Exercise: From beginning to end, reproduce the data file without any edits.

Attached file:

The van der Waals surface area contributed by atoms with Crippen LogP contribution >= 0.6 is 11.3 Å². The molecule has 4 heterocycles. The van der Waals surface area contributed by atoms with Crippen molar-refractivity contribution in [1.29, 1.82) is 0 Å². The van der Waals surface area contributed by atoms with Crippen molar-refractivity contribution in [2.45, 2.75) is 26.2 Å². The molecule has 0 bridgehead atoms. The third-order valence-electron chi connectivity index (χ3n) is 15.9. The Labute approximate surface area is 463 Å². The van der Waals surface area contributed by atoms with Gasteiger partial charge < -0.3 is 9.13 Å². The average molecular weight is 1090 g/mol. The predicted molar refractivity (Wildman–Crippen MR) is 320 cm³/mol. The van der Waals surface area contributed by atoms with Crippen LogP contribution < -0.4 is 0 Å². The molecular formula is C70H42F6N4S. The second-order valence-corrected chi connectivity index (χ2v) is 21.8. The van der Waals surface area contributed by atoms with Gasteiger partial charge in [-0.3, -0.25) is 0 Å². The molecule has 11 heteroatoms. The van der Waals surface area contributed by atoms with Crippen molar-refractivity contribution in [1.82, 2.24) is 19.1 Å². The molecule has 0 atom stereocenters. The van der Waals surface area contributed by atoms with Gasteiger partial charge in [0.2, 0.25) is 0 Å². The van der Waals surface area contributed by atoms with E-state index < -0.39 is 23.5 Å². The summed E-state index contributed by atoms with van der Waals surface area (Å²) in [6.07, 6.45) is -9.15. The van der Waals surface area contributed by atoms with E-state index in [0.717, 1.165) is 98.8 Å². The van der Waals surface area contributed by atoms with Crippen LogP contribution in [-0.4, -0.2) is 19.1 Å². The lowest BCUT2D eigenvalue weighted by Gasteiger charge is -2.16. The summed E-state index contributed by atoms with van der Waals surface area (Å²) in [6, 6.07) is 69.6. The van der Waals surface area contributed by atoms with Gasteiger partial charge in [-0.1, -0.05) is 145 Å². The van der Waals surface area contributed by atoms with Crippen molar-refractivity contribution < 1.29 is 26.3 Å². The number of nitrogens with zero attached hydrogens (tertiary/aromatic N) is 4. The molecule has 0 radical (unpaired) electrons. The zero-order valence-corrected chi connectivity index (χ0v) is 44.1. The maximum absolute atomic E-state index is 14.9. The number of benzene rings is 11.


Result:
The van der Waals surface area contributed by atoms with Crippen LogP contribution >= 0.6 is 11.3 Å². The molecule has 4 heterocycles. The van der Waals surface area contributed by atoms with Crippen molar-refractivity contribution in [1.29, 1.82) is 0 Å². The van der Waals surface area contributed by atoms with Crippen molar-refractivity contribution in [2.45, 2.75) is 26.2 Å². The molecule has 0 bridgehead atoms. The third-order valence-electron chi connectivity index (χ3n) is 15.9. The Labute approximate surface area is 463 Å². The van der Waals surface area contributed by atoms with Gasteiger partial charge < -0.3 is 9.13 Å². The average molecular weight is 1090 g/mol. The predicted molar refractivity (Wildman–Crippen MR) is 320 cm³/mol. The van der Waals surface area contributed by atoms with Crippen LogP contribution < -0.4 is 0 Å². The molecular formula is C70H42F6N4S. The second-order valence-corrected chi connectivity index (χ2v) is 21.8. The van der Waals surface area contributed by atoms with Gasteiger partial charge in [-0.3, -0.25) is 0 Å². The molecule has 11 heteroatoms. The van der Waals surface area contributed by atoms with Crippen molar-refractivity contribution in [1.82, 2.24) is 19.1 Å². The molecule has 0 atom stereocenters. The van der Waals surface area contributed by atoms with Gasteiger partial charge in [0.2, 0.25) is 0 Å². The van der Waals surface area contributed by atoms with E-state index < -0.39 is 23.5 Å². The summed E-state index contributed by atoms with van der Waals surface area (Å²) in [6.07, 6.45) is -9.15. The van der Waals surface area contributed by atoms with E-state index in [0.717, 1.165) is 98.8 Å². The van der Waals surface area contributed by atoms with Crippen LogP contribution in [-0.4, -0.2) is 19.1 Å². The lowest BCUT2D eigenvalue weighted by Gasteiger charge is -2.16. The summed E-state index contributed by atoms with van der Waals surface area (Å²) in [6, 6.07) is 69.6. The van der Waals surface area contributed by atoms with Gasteiger partial charge in [-0.1, -0.05) is 145 Å². The van der Waals surface area contributed by atoms with Crippen molar-refractivity contribution < 1.29 is 26.3 Å². The number of nitrogens with zero attached hydrogens (tertiary/aromatic N) is 4. The molecule has 0 radical (unpaired) electrons. The zero-order valence-corrected chi connectivity index (χ0v) is 44.1. The maximum absolute atomic E-state index is 14.9. The number of benzene rings is 11.